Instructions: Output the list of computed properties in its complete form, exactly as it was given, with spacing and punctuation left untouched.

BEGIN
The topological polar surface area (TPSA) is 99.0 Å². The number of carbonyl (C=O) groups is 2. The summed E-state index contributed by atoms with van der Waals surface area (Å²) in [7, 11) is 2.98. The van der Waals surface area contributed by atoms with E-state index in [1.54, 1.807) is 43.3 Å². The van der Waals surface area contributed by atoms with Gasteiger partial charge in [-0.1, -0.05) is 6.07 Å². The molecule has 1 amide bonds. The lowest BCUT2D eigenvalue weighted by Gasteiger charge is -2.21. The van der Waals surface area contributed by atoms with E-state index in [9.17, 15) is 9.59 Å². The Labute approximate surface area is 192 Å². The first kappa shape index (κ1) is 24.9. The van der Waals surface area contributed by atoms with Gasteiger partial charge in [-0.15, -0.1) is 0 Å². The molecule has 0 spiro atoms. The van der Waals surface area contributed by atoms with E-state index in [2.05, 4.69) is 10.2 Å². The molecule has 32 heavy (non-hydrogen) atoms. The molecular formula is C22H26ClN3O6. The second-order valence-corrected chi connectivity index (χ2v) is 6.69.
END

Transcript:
The topological polar surface area (TPSA) is 99.0 Å². The number of carbonyl (C=O) groups is 2. The summed E-state index contributed by atoms with van der Waals surface area (Å²) in [7, 11) is 2.98. The van der Waals surface area contributed by atoms with E-state index in [1.54, 1.807) is 43.3 Å². The van der Waals surface area contributed by atoms with Gasteiger partial charge in [-0.1, -0.05) is 6.07 Å². The molecule has 1 amide bonds. The lowest BCUT2D eigenvalue weighted by Gasteiger charge is -2.21. The van der Waals surface area contributed by atoms with E-state index in [9.17, 15) is 9.59 Å². The Labute approximate surface area is 192 Å². The first kappa shape index (κ1) is 24.9. The van der Waals surface area contributed by atoms with Gasteiger partial charge in [-0.15, -0.1) is 0 Å². The molecule has 0 spiro atoms. The van der Waals surface area contributed by atoms with E-state index in [2.05, 4.69) is 10.2 Å². The molecule has 32 heavy (non-hydrogen) atoms. The molecular formula is C22H26ClN3O6. The second-order valence-corrected chi connectivity index (χ2v) is 6.69.